PuzzleNation Book Review: Two Across

Welcome to another installment of PuzzleNation Book Reviews!

All of the books discussed and/or reviewed in PNBR articles are either directly or indirectly related to the world of puzzling, and hopefully you’ll find something to tickle your literary fancy in this entry or the entries to come.

Let’s get started!

Our book review post this time around features Jeff Bartsch’s novel Two Across.

Vera is a math prodigy whose childhood has been spent in rundown motels as her mother’s sales job takes them all around the country. Stanley is an overworked master of trivia, living in a hotel under the thumb and watchful eye of his reclusive mother.

Vera wants adventure, intrigue, and freedom from her mother’s itinerant lifestyle. Stanley wants to abandon the Harvard-bound track his mother has railroaded him toward and take up his true passion: creating crossword puzzles.

When the two of them meet at a prestigious spelling bee, they form a curious bond in that nebulous gray area between friends and more-than-friends.

Stanley’s master plan is for them to fake a wedding for the cash and gifts, funding their plans to escape their mothers and live their own lives. But the scam is complicated by Vera’s growing feelings for Stanley and his singleminded focus on his goals.

As we follow them through Vera’s college career and beyond, we watch their relationship evolve and change, haunted by Stanley’s selfishness and Vera’s willingness to pick up at a moment’s notice and start a new life elsewhere.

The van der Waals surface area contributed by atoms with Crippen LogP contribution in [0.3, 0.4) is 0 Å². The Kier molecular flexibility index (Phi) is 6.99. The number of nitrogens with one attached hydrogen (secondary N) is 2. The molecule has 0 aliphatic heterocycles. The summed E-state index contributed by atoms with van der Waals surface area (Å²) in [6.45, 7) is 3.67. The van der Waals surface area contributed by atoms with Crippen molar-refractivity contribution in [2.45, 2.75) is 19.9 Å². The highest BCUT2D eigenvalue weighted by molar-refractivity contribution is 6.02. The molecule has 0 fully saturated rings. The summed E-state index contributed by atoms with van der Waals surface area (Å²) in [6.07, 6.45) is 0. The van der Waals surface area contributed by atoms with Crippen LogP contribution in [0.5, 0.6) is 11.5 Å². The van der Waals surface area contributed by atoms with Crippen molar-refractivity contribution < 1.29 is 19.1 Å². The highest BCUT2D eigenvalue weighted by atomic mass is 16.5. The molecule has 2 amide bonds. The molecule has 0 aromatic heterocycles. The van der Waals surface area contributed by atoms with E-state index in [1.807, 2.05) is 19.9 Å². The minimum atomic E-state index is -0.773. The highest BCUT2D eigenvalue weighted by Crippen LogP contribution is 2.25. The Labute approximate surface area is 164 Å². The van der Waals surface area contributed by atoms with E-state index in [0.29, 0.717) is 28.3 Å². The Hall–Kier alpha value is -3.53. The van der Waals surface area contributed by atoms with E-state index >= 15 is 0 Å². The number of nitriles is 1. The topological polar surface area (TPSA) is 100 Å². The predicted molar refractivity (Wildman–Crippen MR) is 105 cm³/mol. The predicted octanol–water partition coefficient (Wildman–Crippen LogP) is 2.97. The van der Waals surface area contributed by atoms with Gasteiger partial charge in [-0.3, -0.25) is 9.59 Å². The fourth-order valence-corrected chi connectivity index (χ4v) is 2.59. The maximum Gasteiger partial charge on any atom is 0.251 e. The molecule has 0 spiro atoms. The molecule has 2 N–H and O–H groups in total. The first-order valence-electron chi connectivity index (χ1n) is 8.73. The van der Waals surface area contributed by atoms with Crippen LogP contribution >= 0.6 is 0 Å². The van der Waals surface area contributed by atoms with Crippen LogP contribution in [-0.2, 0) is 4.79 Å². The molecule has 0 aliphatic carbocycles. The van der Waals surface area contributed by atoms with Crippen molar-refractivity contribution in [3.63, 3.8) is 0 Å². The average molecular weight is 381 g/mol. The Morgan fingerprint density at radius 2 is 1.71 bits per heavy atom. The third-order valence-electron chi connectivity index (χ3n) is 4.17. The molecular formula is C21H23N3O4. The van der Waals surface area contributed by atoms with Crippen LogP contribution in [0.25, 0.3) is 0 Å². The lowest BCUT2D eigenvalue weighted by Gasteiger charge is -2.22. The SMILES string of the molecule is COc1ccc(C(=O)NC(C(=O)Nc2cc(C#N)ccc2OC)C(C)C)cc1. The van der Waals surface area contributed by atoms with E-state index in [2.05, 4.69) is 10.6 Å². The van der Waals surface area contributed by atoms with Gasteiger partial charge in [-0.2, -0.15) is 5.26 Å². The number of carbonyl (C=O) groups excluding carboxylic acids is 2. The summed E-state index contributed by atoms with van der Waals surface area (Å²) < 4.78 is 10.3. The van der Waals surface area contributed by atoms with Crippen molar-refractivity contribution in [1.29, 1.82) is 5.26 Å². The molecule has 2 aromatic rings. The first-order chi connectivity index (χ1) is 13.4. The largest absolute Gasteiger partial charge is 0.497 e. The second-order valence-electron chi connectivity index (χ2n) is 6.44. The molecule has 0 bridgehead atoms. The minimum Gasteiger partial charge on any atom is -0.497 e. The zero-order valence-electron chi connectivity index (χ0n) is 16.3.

But, through the peaks and valleys of friendship and more, Vera and Stanley’s mutual love of crosswords proves to be not only common ground, but the thread that may draw them back together.

Partly a coming-of-age story, partly a romantic comedy of errors, miscues, and unintended consequences, Two Across is an interesting look at the social awkwardness that often comes hand-in-hand with intellect, as well as the many curious ways peoples’ lives connect over time.

Stanley is, admittedly, a putz — proving the old adage that being smart doesn’t necessarily make you wise — and he becomes at times a frustrating character to follow, almost serving as something of an antagonist in the story.

Vera on the other hand, for all her foibles and quirks, is sincere, engaging, and believable, someone who forges her own path. While you do root for Stanley to right his ship and make up for his failings, it’s far easier to cheer for Vera when she picks up the pieces (more than once) and continues onward toward a hopefully brighter future.

And since this is a puzzle blog, I would be remiss if I didn’t discuss the crosswordier aspects of the novel.

The puzzle references for the most part are clever, with sharp themes and playful cluing. (Though a reference to having the 8-letter RIFFRAFF as a center entry made me wary.)

Stanley’s early puzzle efforts in particular are great, in one case cluing words like BUTTERFLIES, CONCERN, and APPREHENSION with “winged insects,” “business,” and “the catching of a suspect,” while allowing the anxiety theme to emerge. In another, he creates a New York-themed puzzle where the boroughs are located geographically in the grid.

(Sadly, we only hear about these ambitious grids, we never see them.)

But it’s Vera’s puzzles that drive the narrative. When difficulties between them arise, Stanley hopes that she will reach out to him through published puzzles, solving obsessively so he won’t miss out if she does.

As someone who has forged many friendships (and a relationship or two) on shared puzzly interests like crosswords, spelling bees, and trivia, I related to a lot of the awkward moments in this book, and I suspect many other readers will as well.

The novel does drag a bit near the end as it diverts from the Stanley-Vera focus for an unexpected interlude, but for the most part, Bartsch delivers an enjoyably Ross and Rachel-style romance for the world of puzzles.


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